Hair

Original Broadway Cast Recording

RCA, 1968

REVIEW BY: David Bowling

ORIGINALLY PUBLISHED: 02/07/2008

On April 29th, 1968, the line “When the moon is in the seventh house” from the song “Aquarius” was sung for the first time, starting Hair’s five plus year, 1,750 performance run on Broadway. The musical’s also signaled a change in American theatre; Broadway was no longer found in Oklahoma or the South Pacific, but had entered the era of hippie protest and rock and roll.

Woodstock in 1969 and the San Francisco music scene of the mid-60s are considered to be focal points for a generation of love, protest and change. Hair can rightfully be added to these two cultural events. It can be considered the first Broadway rock musical, with a beat, rhythms and song structures that were straight out of rock and roll and were unheard of on Broadway up until its release. Thousands of young people made their first journey to Broadway to see bim_ad_daily_vault_print_250
Hair, and they would return.

It was the content, however, that set Hair apart from any Broadway play that had preceded it. While protest and anti-cultural values had entered the American consciousness, these values had never been expressed so forcefully or clearly or with such popularity as they were in Hair. With a plot revolving around anti-Vietnam and psychedelic drug themes, the show presented songs covering such topics as the desecration of the American flag, obscene language, air pollution, racial tension, hashish, and sodomy. Added to all this was Broadway’s first complete nude scene.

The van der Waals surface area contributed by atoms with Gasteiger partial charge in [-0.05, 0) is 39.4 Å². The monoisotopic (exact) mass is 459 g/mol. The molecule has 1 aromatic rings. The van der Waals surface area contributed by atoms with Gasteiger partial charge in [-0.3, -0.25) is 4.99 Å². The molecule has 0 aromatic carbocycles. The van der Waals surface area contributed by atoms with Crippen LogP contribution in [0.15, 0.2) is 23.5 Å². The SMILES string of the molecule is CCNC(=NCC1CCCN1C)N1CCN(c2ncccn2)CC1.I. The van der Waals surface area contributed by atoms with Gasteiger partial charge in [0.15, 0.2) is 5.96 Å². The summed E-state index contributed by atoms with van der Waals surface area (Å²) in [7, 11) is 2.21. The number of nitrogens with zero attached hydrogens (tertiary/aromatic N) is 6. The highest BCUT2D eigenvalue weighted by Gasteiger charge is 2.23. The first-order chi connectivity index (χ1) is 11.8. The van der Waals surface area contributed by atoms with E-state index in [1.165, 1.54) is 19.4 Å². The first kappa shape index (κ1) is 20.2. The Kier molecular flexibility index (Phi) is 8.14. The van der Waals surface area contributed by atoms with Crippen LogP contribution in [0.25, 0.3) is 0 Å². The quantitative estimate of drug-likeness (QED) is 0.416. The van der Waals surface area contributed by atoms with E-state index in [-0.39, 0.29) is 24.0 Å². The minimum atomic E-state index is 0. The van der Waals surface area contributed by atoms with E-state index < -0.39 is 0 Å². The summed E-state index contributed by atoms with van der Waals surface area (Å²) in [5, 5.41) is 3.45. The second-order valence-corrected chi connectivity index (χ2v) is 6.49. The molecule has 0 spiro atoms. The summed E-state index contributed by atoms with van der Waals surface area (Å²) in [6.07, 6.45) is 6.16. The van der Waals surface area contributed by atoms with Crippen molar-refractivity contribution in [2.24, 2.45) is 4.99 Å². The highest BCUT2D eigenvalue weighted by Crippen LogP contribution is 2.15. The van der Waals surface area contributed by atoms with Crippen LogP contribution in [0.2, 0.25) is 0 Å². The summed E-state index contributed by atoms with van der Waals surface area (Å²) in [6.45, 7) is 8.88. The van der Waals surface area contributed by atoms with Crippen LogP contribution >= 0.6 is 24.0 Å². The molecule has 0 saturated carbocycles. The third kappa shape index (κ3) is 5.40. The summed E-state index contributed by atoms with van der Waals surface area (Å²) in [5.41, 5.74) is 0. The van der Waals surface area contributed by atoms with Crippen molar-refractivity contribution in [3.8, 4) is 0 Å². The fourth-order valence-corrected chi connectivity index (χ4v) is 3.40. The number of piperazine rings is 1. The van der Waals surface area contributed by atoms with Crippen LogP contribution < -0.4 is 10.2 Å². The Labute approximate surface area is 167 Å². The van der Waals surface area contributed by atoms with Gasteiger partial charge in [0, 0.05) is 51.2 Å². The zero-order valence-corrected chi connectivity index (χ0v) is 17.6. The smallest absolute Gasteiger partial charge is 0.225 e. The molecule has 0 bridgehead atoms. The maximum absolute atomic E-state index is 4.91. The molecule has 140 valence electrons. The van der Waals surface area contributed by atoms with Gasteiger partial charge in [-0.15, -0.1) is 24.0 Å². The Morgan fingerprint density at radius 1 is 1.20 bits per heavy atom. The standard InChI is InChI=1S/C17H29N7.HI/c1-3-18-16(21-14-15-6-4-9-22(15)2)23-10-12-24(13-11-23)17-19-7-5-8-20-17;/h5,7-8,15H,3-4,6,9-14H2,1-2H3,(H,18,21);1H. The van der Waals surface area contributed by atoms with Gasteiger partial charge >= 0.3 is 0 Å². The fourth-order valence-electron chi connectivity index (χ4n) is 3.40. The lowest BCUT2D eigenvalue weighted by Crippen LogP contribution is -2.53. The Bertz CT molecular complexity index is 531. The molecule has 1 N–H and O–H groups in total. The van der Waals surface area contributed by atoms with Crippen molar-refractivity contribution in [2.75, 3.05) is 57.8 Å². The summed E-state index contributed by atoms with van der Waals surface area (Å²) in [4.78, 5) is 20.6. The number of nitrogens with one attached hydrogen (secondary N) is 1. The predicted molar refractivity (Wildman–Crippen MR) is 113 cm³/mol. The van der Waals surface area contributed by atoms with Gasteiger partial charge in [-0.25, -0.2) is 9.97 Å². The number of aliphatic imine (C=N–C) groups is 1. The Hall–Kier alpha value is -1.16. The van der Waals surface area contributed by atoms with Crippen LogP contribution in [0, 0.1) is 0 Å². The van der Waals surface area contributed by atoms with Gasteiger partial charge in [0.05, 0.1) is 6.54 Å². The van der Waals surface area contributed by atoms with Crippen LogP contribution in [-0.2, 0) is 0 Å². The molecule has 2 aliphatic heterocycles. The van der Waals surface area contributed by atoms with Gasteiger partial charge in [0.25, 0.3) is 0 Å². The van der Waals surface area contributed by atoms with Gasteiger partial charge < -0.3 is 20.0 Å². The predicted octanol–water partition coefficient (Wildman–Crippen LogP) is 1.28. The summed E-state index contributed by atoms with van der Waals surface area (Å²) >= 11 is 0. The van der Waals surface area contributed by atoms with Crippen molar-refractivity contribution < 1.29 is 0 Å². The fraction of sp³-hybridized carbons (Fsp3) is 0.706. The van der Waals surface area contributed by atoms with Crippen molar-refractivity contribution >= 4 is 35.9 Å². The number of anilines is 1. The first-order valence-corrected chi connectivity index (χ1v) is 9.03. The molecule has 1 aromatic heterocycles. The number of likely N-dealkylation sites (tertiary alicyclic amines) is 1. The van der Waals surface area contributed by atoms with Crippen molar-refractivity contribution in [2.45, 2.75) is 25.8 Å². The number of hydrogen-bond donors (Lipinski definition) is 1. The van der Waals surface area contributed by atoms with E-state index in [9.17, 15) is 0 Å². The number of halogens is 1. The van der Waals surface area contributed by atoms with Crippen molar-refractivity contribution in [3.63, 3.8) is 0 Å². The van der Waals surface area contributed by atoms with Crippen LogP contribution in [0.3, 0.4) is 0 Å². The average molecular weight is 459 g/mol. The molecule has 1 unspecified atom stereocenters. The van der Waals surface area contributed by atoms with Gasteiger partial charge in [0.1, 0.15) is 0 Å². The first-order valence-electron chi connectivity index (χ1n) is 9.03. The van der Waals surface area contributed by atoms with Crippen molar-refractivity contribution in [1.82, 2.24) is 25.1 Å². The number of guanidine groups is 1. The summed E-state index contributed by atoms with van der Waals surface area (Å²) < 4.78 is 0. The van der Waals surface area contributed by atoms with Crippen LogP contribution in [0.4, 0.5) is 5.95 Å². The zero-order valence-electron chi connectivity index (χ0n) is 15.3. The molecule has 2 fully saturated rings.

Many of Hair’s songs are still remembered as are the performers contained in this original 1968 cast album. “Aquarius/Let The Sunshine In,” “Good Morning Starshine,” “Hair,” and “Easy To Be Hard” would all become pop hits by various artists, while cast members Diane Keaton, Ron Dyson, Melba Moore, Paul Jabara and Leata Galloway would go on to successful acting and singing careers.

Hair’s main and unsolvable problem today is that it is centered on a specific time period. Many of the cutting edge issues of 1968 are today forgotten or regulated to mere nostalgia. Because of that, Hair is rarely performed on the community theatre circuits, which mean two generations of people have not had the chance to actually see the play or hear the music.

This 1968 Original Broadway Cast album also suffers from production issues. The sound is somewhat tinny, even for 1968, and in some ways comes across as a lazy production.

It is difficult to access Hair forty years later. Important at the time and comprised of some memorable songs, it did make a significant mark upon the American music scene. On the other hand its legacy has long since been fulfilled and, as such, it has been regulated to the level of cultural artifact.

Despite all this, Hair is still worth a listen. There is some good music and it provides a clear look into an important time in this country’s history.

Rating: B+

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© 2008 David Bowling and The Daily Vault. All rights reserved. Review or any portion may not be reproduced without written permission. Cover art is the intellectual property of RCA, and is used for informational purposes only.